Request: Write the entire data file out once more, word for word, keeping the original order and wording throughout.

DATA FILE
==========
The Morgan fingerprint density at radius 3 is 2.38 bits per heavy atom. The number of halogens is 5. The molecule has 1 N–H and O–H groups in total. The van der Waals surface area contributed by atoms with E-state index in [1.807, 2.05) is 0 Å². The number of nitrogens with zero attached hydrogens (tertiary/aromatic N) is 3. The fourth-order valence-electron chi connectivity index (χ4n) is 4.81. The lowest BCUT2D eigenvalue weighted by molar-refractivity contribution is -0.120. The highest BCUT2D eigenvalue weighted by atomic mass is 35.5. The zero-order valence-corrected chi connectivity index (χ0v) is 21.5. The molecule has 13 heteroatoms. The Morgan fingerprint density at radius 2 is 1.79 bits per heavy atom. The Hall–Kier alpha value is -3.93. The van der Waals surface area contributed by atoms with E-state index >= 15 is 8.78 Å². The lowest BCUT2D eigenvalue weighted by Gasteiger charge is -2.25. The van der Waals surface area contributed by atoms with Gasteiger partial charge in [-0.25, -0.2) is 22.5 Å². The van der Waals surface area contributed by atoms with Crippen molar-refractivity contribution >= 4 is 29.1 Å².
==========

The Morgan fingerprint density at radius 3 is 2.38 bits per heavy atom. The number of halogens is 5. The molecule has 1 N–H and O–H groups in total. The van der Waals surface area contributed by atoms with E-state index in [1.807, 2.05) is 0 Å². The number of nitrogens with zero attached hydrogens (tertiary/aromatic N) is 3. The fourth-order valence-electron chi connectivity index (χ4n) is 4.81. The lowest BCUT2D eigenvalue weighted by molar-refractivity contribution is -0.120. The highest BCUT2D eigenvalue weighted by atomic mass is 35.5. The zero-order valence-corrected chi connectivity index (χ0v) is 21.5. The molecule has 13 heteroatoms. The Morgan fingerprint density at radius 2 is 1.79 bits per heavy atom. The Hall–Kier alpha value is -3.93. The van der Waals surface area contributed by atoms with E-state index >= 15 is 8.78 Å². The lowest BCUT2D eigenvalue weighted by Gasteiger charge is -2.25. The van der Waals surface area contributed by atoms with Gasteiger partial charge in [-0.25, -0.2) is 22.5 Å². The van der Waals surface area contributed by atoms with Crippen molar-refractivity contribution >= 4 is 29.1 Å².